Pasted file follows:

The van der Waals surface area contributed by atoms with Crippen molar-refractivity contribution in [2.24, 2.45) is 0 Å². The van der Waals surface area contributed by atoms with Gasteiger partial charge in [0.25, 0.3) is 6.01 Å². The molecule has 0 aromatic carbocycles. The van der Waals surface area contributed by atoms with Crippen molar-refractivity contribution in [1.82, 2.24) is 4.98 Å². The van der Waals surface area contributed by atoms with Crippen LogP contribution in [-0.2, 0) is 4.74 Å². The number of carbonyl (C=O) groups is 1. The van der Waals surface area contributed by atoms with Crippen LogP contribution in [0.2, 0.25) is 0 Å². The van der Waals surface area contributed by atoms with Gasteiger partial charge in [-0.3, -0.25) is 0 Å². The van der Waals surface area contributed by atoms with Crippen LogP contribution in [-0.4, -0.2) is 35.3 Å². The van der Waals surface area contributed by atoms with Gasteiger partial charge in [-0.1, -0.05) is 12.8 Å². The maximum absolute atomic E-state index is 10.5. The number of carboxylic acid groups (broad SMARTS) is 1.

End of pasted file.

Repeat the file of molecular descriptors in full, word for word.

The van der Waals surface area contributed by atoms with Crippen molar-refractivity contribution in [2.24, 2.45) is 0 Å². The van der Waals surface area contributed by atoms with Gasteiger partial charge in [0.25, 0.3) is 6.01 Å². The molecule has 0 aromatic carbocycles. The van der Waals surface area contributed by atoms with Crippen molar-refractivity contribution in [1.82, 2.24) is 4.98 Å². The van der Waals surface area contributed by atoms with Crippen LogP contribution in [-0.2, 0) is 4.74 Å². The number of carbonyl (C=O) groups is 1. The van der Waals surface area contributed by atoms with Crippen LogP contribution in [0.2, 0.25) is 0 Å². The van der Waals surface area contributed by atoms with Gasteiger partial charge in [-0.3, -0.25) is 0 Å². The van der Waals surface area contributed by atoms with Crippen LogP contribution in [-0.4, -0.2) is 35.3 Å². The van der Waals surface area contributed by atoms with Gasteiger partial charge in [-0.1, -0.05) is 12.8 Å². The maximum absolute atomic E-state index is 10.5. The number of carboxylic acid groups (broad SMARTS) is 1.